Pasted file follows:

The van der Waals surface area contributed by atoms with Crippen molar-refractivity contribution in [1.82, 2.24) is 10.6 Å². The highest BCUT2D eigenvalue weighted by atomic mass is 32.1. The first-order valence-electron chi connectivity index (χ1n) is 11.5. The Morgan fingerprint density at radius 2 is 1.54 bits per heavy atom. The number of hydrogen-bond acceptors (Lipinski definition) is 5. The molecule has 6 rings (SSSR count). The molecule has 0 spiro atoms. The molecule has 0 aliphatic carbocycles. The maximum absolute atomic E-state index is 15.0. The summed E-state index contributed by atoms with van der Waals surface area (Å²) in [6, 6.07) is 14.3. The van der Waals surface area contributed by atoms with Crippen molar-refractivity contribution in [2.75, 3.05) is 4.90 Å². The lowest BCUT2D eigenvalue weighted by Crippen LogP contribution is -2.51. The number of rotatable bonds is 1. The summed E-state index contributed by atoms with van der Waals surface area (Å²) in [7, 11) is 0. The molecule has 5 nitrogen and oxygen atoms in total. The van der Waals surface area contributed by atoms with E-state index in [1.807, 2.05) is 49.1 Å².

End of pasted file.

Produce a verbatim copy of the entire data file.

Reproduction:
The van der Waals surface area contributed by atoms with Crippen molar-refractivity contribution in [1.82, 2.24) is 10.6 Å². The highest BCUT2D eigenvalue weighted by atomic mass is 32.1. The first-order valence-electron chi connectivity index (χ1n) is 11.5. The Morgan fingerprint density at radius 2 is 1.54 bits per heavy atom. The number of hydrogen-bond acceptors (Lipinski definition) is 5. The molecule has 6 rings (SSSR count). The molecule has 0 spiro atoms. The molecule has 0 aliphatic carbocycles. The maximum absolute atomic E-state index is 15.0. The summed E-state index contributed by atoms with van der Waals surface area (Å²) in [6, 6.07) is 14.3. The van der Waals surface area contributed by atoms with Crippen molar-refractivity contribution in [2.75, 3.05) is 4.90 Å². The lowest BCUT2D eigenvalue weighted by Crippen LogP contribution is -2.51. The number of rotatable bonds is 1. The summed E-state index contributed by atoms with van der Waals surface area (Å²) in [7, 11) is 0. The molecule has 5 nitrogen and oxygen atoms in total. The van der Waals surface area contributed by atoms with E-state index in [1.807, 2.05) is 49.1 Å².